Have you ever snapped out of a scrolling vortex with no sense of who you are or what year it is? How about getting stuck in a loop of reading anxiety-inducing headlines, being struck by the body invaders and feeling literally unable to stop? Sounds like you’re heading for news burnout.
That’s the weird thing about technology - at its best it can make you feel safe, calm and connected, and at its worst it makes you feel the exact opposite.
It’s also totally torpedoed how we consume news and current affairs. Gone are the cute, cosy days of yesteryear where people would find out what’s going on in the world in an orderly fashion via the television at 6pm sharp. They’d get up to speed, then switch it off and continue on with their lives, with the gift of compartmentalisation to help keep them sane. Nowadays we have a teeny tiny bad vibes vessel on our person at all times that is CONSTANTLY pinging us with triggering headlines. Waking up at 5am to an Apple news notification reading “death toll rises” is not conducive to a live and kicking start to the day.
People tend to blame themselves for their screen time. It can feel like a weird source of shame, and like we are mentally weak for being distracted, until you remember that they are literally designed to suck us the fuck in and hijack our brain with shiny dopamine hits and just enough stimulation to keep us hooked for hours. This is now so common that the Oxford English Dictionary actually named “doom scrolling” as their 2020 word of the year. See? You’re not the only one trapped in the scroll-panic-repeat loop. Here’s how to jump ship and get back to digital dryland.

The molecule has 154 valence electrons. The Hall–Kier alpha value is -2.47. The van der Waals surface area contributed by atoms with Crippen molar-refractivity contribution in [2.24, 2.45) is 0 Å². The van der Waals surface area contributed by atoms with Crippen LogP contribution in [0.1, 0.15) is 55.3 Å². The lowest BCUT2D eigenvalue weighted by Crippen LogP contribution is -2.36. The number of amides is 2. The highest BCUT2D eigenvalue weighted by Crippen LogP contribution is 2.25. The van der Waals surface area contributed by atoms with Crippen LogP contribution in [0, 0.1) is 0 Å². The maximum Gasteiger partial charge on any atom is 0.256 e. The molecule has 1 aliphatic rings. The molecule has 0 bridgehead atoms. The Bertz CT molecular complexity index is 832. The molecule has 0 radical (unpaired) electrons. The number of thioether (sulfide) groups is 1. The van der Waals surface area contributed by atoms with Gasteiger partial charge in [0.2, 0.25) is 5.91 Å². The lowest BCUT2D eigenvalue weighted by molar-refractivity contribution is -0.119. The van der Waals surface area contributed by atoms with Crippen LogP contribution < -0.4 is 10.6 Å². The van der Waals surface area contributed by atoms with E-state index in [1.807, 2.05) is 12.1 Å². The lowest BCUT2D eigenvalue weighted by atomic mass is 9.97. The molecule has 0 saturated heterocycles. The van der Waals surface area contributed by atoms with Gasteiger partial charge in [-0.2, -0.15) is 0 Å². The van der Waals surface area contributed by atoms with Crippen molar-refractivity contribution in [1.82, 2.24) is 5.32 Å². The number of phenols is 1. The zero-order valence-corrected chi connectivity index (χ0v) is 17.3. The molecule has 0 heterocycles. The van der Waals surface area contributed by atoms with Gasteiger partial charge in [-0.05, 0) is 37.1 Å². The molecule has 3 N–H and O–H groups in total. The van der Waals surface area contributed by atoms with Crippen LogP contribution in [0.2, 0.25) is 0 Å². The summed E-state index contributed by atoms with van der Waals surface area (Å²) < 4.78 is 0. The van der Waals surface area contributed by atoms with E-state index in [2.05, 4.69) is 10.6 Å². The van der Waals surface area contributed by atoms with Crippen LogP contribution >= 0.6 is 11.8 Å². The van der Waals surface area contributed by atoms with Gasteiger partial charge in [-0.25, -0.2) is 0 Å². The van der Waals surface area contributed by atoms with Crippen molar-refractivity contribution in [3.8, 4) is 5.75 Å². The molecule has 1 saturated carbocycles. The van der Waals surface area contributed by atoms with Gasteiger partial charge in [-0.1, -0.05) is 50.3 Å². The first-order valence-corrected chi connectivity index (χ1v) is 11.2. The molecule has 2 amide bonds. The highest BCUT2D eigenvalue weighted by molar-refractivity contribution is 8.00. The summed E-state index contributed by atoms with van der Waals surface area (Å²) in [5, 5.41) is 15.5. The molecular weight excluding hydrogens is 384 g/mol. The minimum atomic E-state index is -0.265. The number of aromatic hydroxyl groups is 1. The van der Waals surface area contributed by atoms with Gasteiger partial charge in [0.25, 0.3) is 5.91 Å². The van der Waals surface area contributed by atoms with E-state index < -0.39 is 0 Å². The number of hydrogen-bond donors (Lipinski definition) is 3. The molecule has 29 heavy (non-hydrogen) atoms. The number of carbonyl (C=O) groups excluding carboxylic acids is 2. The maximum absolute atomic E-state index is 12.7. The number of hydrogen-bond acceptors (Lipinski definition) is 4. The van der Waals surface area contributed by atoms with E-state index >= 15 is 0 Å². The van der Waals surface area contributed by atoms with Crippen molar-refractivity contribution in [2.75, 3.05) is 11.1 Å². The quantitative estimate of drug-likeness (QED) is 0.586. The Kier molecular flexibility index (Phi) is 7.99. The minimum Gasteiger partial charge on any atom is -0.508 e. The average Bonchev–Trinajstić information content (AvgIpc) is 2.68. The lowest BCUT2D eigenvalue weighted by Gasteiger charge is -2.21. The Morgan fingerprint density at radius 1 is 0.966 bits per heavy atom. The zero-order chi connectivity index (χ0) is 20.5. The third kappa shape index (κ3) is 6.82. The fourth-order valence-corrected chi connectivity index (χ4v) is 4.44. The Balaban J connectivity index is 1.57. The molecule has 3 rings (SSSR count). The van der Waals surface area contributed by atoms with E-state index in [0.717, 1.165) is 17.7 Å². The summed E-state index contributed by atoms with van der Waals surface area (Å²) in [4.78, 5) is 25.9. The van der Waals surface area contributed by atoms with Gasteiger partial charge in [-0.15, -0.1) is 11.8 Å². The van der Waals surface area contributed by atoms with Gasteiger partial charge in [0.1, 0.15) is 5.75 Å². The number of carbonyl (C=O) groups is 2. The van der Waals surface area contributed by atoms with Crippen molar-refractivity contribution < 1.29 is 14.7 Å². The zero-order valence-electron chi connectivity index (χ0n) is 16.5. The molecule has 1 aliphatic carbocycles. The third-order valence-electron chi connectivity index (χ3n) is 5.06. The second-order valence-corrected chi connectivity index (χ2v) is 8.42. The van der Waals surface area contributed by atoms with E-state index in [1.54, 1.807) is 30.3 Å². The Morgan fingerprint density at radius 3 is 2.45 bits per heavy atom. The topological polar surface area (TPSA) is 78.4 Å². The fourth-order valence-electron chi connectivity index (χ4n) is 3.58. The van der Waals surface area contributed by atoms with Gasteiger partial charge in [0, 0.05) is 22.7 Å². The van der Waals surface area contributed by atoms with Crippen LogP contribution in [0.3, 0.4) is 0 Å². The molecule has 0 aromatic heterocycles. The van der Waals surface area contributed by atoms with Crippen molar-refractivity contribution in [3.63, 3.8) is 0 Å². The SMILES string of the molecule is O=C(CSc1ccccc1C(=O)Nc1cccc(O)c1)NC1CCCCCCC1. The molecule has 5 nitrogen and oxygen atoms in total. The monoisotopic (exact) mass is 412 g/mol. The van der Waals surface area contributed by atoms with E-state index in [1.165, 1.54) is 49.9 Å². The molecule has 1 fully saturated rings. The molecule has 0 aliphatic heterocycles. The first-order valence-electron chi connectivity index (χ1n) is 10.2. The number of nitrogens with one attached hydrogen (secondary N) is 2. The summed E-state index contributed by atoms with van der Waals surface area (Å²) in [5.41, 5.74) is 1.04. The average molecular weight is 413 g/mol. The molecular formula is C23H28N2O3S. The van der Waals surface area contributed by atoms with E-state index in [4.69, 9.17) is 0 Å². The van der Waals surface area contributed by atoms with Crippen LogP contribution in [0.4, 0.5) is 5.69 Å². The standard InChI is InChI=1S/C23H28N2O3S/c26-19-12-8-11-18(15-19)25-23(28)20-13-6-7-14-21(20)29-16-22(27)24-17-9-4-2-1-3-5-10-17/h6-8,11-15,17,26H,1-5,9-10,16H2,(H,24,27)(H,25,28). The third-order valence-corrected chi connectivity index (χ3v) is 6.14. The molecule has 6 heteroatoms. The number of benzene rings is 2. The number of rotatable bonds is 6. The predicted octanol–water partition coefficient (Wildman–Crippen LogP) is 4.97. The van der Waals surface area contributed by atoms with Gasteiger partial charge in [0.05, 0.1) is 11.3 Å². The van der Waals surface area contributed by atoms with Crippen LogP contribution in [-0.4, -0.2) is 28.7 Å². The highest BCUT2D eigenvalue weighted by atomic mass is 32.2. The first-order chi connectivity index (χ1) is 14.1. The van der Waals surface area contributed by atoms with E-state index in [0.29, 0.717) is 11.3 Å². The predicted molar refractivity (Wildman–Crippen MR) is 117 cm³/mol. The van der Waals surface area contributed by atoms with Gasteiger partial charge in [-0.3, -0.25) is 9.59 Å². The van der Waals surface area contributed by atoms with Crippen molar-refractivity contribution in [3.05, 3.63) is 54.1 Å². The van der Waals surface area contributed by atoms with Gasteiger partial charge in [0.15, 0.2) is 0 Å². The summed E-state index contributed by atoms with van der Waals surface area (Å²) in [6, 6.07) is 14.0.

Understand why it’s happening
It can feel super weird to not know why you’re doing something compulsively, and understanding the core driver can stop an unhealthy habit in its tracks. If you think about the times the doom scroll seems most appealing, a lot of people tend to fall into the trap during particularly stressful, chaotic times. The world’s going to shit and it can feel like you’ve lost all control, filling yourself up with knowledge can feel like a way of seizing the power back, regardless of how stressed out it leaves you feeling. Knowledge is power, too much knowledge can cause an anxiety attack.
Set a time limit
Raise your hand if you’ve activated the screen-time limitation settings on your phone. Raise your other one if you spend your life overriding it. One of the best ways to crack this habit is to be really, really strict with yourself about the amount of time you’re spending on your phone. Set boundaries, and stick to them.
Emotionally check-in on yourself
When was the last time you asked yourself how you were? Checking in on your internal mood throughout the day can be a really helpful way of getting under the hood of how different things make you feel. Morning run? Serotonin incoming. Calling a friend for a catch-up? Excellent feelings all round. Scrolling terrifying news in the dark for 3 hours? You get the vibe.